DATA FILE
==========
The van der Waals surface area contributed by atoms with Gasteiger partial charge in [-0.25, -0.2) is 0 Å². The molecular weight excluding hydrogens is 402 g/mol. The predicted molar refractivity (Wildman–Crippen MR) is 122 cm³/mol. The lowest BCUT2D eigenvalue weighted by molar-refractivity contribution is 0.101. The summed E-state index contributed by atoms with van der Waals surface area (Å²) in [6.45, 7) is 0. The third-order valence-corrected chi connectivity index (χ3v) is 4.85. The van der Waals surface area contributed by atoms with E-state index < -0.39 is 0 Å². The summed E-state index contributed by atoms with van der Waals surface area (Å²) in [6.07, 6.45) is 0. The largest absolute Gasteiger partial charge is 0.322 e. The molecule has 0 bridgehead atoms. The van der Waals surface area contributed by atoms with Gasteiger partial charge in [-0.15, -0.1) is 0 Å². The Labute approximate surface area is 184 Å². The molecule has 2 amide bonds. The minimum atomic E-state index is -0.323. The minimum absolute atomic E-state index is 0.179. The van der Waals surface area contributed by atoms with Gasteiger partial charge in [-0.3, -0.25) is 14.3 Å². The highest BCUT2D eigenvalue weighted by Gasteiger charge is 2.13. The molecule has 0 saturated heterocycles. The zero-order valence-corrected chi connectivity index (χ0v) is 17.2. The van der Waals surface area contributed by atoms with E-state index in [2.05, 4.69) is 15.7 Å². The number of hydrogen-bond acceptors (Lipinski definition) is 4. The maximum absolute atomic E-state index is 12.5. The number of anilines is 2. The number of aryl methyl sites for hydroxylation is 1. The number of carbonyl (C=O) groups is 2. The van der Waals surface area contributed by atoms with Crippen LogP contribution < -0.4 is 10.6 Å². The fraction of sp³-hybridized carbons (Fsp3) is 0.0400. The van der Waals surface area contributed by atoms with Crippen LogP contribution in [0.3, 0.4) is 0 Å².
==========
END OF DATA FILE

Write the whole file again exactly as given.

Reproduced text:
The van der Waals surface area contributed by atoms with Gasteiger partial charge in [-0.25, -0.2) is 0 Å². The molecular weight excluding hydrogens is 402 g/mol. The predicted molar refractivity (Wildman–Crippen MR) is 122 cm³/mol. The lowest BCUT2D eigenvalue weighted by molar-refractivity contribution is 0.101. The summed E-state index contributed by atoms with van der Waals surface area (Å²) in [6.45, 7) is 0. The third-order valence-corrected chi connectivity index (χ3v) is 4.85. The van der Waals surface area contributed by atoms with E-state index < -0.39 is 0 Å². The summed E-state index contributed by atoms with van der Waals surface area (Å²) in [6.07, 6.45) is 0. The largest absolute Gasteiger partial charge is 0.322 e. The molecule has 0 bridgehead atoms. The van der Waals surface area contributed by atoms with Gasteiger partial charge in [-0.15, -0.1) is 0 Å². The Labute approximate surface area is 184 Å². The molecule has 2 amide bonds. The minimum atomic E-state index is -0.323. The minimum absolute atomic E-state index is 0.179. The van der Waals surface area contributed by atoms with Gasteiger partial charge in [-0.3, -0.25) is 14.3 Å². The highest BCUT2D eigenvalue weighted by Gasteiger charge is 2.13. The molecule has 0 saturated heterocycles. The zero-order valence-corrected chi connectivity index (χ0v) is 17.2. The van der Waals surface area contributed by atoms with E-state index in [2.05, 4.69) is 15.7 Å². The number of hydrogen-bond acceptors (Lipinski definition) is 4. The maximum absolute atomic E-state index is 12.5. The number of anilines is 2. The number of aryl methyl sites for hydroxylation is 1. The number of carbonyl (C=O) groups is 2. The van der Waals surface area contributed by atoms with Crippen LogP contribution < -0.4 is 10.6 Å². The fraction of sp³-hybridized carbons (Fsp3) is 0.0400. The van der Waals surface area contributed by atoms with Crippen LogP contribution in [0.3, 0.4) is 0 Å².